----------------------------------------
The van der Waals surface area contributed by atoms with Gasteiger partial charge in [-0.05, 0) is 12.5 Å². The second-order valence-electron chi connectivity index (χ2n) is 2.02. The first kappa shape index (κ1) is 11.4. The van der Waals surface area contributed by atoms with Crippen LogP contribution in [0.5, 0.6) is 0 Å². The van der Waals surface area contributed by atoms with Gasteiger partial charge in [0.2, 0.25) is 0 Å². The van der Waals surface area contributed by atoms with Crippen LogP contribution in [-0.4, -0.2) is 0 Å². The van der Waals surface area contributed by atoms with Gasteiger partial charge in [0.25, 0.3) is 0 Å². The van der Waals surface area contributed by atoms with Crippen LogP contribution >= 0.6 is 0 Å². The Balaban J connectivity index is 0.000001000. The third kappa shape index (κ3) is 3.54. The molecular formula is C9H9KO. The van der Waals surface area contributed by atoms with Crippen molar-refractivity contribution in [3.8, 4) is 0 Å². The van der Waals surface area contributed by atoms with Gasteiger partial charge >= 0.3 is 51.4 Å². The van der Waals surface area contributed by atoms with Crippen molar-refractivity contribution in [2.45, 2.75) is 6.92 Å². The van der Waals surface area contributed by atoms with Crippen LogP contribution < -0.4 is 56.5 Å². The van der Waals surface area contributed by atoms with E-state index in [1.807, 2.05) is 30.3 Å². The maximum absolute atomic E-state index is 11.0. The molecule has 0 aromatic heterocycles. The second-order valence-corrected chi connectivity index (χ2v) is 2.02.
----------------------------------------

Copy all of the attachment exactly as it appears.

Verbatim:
The van der Waals surface area contributed by atoms with Gasteiger partial charge in [-0.05, 0) is 12.5 Å². The second-order valence-electron chi connectivity index (χ2n) is 2.02. The first kappa shape index (κ1) is 11.4. The van der Waals surface area contributed by atoms with Crippen LogP contribution in [0.5, 0.6) is 0 Å². The van der Waals surface area contributed by atoms with Gasteiger partial charge in [0.2, 0.25) is 0 Å². The van der Waals surface area contributed by atoms with Crippen LogP contribution in [-0.4, -0.2) is 0 Å². The van der Waals surface area contributed by atoms with Gasteiger partial charge in [0.25, 0.3) is 0 Å². The van der Waals surface area contributed by atoms with Crippen LogP contribution >= 0.6 is 0 Å². The Balaban J connectivity index is 0.000001000. The third kappa shape index (κ3) is 3.54. The molecular formula is C9H9KO. The van der Waals surface area contributed by atoms with Crippen molar-refractivity contribution in [3.8, 4) is 0 Å². The van der Waals surface area contributed by atoms with Gasteiger partial charge >= 0.3 is 51.4 Å². The van der Waals surface area contributed by atoms with Crippen molar-refractivity contribution in [2.45, 2.75) is 6.92 Å². The van der Waals surface area contributed by atoms with Crippen LogP contribution < -0.4 is 56.5 Å². The van der Waals surface area contributed by atoms with E-state index in [1.807, 2.05) is 30.3 Å². The maximum absolute atomic E-state index is 11.0. The molecule has 0 aromatic heterocycles. The second-order valence-corrected chi connectivity index (χ2v) is 2.02.